Only five out of 650 killifish eggs survived the long journey through the swan’s digestive tract intact. And only one of them hatched.
Haven’t you ever wanted to see what would happen to a fish egg after a bird eats it and poops it out? No? Well, that’s the difference between you and a bunch of scientific researchers in Brazil.
In a recent study published in the journal Ecology, those scientists came to an exciting conclusion: Killifish eggs can survive going through a bird’s digestive tract completely intact — and some can even hatch afterwards.
Not only does this explain how the killifish species may oftentimes seem to appear out of nowhere to inhabit temporary small pools of water, it also proves that water birds can help disperse fish eggs through their feces.
The idea for the unusual experiment came about after Giliandro Silva, a graduate student at Unisinos University in Brazil, studied how small water plants found in bird feces were still able to survive and grow. While Silva and his colleagues were examining frozen fecal samples from a wild coscoroba swan during, they uncovered a tiny killifish egg in there, too.
The team began to wonder: Could fish survive a bird’s digestive tract, like plants can? The killifish egg they found unfortunately was not viable, so the researchers decided to start from scratch by conducting a lab-controlled experiment to test out their theory.
Silva and his colleagues mixed approximately 650 eggs of two different killifish species into the feed of swans living in captivity in a Brazilian zoo, making it easier for researchers to monitor the birds.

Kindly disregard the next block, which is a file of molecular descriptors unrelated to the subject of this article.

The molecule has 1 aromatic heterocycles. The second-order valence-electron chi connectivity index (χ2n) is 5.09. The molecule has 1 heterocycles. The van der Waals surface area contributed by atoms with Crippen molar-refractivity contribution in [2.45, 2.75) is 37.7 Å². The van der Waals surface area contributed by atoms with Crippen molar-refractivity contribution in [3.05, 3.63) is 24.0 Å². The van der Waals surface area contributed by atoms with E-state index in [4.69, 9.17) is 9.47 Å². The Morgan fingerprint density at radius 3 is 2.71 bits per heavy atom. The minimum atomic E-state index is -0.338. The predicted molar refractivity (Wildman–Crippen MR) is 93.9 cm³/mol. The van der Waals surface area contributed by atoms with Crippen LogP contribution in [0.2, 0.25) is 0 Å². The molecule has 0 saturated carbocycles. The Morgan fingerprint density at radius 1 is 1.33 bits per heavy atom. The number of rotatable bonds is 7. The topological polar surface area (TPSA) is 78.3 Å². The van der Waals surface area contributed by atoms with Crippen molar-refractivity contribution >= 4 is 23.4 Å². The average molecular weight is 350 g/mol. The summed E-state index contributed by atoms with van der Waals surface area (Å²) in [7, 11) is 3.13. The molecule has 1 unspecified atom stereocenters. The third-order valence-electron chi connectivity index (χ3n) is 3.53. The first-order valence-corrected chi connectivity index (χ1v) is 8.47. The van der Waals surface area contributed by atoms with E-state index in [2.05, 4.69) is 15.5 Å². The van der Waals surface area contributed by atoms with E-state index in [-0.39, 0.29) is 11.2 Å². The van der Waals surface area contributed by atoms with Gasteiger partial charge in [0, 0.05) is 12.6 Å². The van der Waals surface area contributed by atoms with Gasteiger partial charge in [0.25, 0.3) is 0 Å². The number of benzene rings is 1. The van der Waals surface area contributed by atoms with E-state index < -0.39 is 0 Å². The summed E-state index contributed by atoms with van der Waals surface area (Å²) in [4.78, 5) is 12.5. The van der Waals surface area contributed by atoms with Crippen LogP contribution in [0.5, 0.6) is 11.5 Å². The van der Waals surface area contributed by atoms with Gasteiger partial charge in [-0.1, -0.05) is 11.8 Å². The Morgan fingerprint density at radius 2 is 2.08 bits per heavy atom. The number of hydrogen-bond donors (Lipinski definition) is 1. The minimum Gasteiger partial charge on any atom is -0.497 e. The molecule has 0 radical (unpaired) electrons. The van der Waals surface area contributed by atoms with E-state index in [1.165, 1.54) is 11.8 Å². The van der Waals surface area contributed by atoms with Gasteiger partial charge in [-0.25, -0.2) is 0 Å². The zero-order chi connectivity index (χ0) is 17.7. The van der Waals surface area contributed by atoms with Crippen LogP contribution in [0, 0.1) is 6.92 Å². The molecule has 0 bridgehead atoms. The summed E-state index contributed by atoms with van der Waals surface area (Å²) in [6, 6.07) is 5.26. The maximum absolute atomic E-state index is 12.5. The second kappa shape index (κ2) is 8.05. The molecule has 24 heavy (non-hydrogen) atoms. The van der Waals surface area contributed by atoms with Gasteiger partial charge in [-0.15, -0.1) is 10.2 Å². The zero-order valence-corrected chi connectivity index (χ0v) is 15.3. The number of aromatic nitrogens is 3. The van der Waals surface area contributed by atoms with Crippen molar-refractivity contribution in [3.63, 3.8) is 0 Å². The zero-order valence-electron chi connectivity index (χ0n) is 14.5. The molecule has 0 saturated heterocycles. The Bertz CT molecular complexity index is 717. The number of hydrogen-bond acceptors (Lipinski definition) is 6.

Once the birds had done their business, the fecal matter was collected. Scientists found that five eggs — roughly 1 percent of the initial amount of killifish eggs — survived the journey through the birds’ digestive tracts. At least two of them were secreted after four hours, while the others survived at least 30 hours inside the swans.
Then, the group took the five surviving eggs to see whether they would develop in the laboratory. Three out of the five eggs continued to develop normally, until two of them died due to a fungal infection, which is common when fish eggs are kept in a laboratory. The sole surviving killifish egg hatched into a healthy Austrolebias minuano.
“[Birds] have long been recognized as dispersing agents of organisms such as plant seeds and invertebrate eggs. What we have proven is that they can also act in the dispersal of fish,” Silva said in an interview with Tiago Marconi of Brazilian blog Ciência na Rua or Science on the Street.
As the New York Times reports, killifish are known for their astonishing ability to adapt to a range of environments, from flood lakes to desert pools and seasonal ponds.
Although killifish need water, their eggs can remain safe in dry soil until the rain refills their dried-up habitat. They’re naturally resilient creatures.
Birds have been known to carry fish eggs that were caught on their feathers, beaks, or legs, from one water habitat to the next in a process that is called ectozoochory — similar to how bees help flowers pollinate. But until now scientists weren’t sure if they could help spread fish species even after eating them.
Like in most animals, the digestive tract of the birds are not 100 percent efficient, which explains how the fish eggs were able to survive the journey inside.
Next, the team is planning to conduct a similar test using carp eggs, which hatch much faster than killifish eggs. Both fish species are invasive, so understanding how their populations can spread to other habitats outside their own could help with containment efforts.
Now that you’ve caught up on killifish eggs’ phenomenal ability to survive a swan’s stomach, learn how stick bug eggs can do the same. Then, read about the discovery of the 1,800-pound Vorombe Titan, better known as the elephant bird.